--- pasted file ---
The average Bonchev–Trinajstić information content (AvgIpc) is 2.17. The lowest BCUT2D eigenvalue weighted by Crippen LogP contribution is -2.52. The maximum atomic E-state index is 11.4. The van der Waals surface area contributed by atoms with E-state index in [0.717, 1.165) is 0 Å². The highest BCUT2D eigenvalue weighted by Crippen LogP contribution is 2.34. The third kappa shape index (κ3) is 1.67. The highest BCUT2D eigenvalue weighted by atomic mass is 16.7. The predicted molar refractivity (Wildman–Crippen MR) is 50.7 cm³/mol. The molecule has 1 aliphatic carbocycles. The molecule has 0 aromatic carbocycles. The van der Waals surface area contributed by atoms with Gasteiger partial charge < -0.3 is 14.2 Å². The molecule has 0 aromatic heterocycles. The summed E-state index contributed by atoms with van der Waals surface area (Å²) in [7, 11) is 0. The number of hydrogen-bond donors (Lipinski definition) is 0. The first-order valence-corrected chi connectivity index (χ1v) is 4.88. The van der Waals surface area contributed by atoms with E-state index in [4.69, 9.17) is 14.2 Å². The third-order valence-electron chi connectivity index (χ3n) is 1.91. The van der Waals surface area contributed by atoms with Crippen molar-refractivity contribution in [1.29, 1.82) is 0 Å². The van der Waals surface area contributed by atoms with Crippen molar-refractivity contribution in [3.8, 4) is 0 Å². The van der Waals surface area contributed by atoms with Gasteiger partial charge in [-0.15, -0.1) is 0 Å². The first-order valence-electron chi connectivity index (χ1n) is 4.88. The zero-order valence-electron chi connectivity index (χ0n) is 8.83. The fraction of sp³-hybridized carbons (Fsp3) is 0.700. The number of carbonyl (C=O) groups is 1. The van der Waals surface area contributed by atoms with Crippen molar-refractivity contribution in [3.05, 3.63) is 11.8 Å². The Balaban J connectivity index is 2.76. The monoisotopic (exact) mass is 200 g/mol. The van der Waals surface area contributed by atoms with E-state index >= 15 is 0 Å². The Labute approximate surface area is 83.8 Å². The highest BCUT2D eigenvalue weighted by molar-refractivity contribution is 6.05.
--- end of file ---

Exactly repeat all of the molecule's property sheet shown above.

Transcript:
The average Bonchev–Trinajstić information content (AvgIpc) is 2.17. The lowest BCUT2D eigenvalue weighted by Crippen LogP contribution is -2.52. The maximum atomic E-state index is 11.4. The van der Waals surface area contributed by atoms with E-state index in [0.717, 1.165) is 0 Å². The highest BCUT2D eigenvalue weighted by Crippen LogP contribution is 2.34. The third kappa shape index (κ3) is 1.67. The highest BCUT2D eigenvalue weighted by atomic mass is 16.7. The predicted molar refractivity (Wildman–Crippen MR) is 50.7 cm³/mol. The molecule has 1 aliphatic carbocycles. The molecule has 0 aromatic carbocycles. The van der Waals surface area contributed by atoms with Gasteiger partial charge < -0.3 is 14.2 Å². The molecule has 0 aromatic heterocycles. The summed E-state index contributed by atoms with van der Waals surface area (Å²) in [7, 11) is 0. The number of hydrogen-bond donors (Lipinski definition) is 0. The first-order valence-corrected chi connectivity index (χ1v) is 4.88. The van der Waals surface area contributed by atoms with E-state index in [4.69, 9.17) is 14.2 Å². The third-order valence-electron chi connectivity index (χ3n) is 1.91. The van der Waals surface area contributed by atoms with Crippen molar-refractivity contribution in [1.29, 1.82) is 0 Å². The van der Waals surface area contributed by atoms with Crippen molar-refractivity contribution in [3.8, 4) is 0 Å². The van der Waals surface area contributed by atoms with Gasteiger partial charge in [-0.15, -0.1) is 0 Å². The first-order valence-electron chi connectivity index (χ1n) is 4.88. The zero-order valence-electron chi connectivity index (χ0n) is 8.83. The fraction of sp³-hybridized carbons (Fsp3) is 0.700. The number of carbonyl (C=O) groups is 1. The van der Waals surface area contributed by atoms with Crippen molar-refractivity contribution in [3.05, 3.63) is 11.8 Å². The Balaban J connectivity index is 2.76. The monoisotopic (exact) mass is 200 g/mol. The van der Waals surface area contributed by atoms with E-state index >= 15 is 0 Å². The Labute approximate surface area is 83.8 Å². The highest BCUT2D eigenvalue weighted by molar-refractivity contribution is 6.05.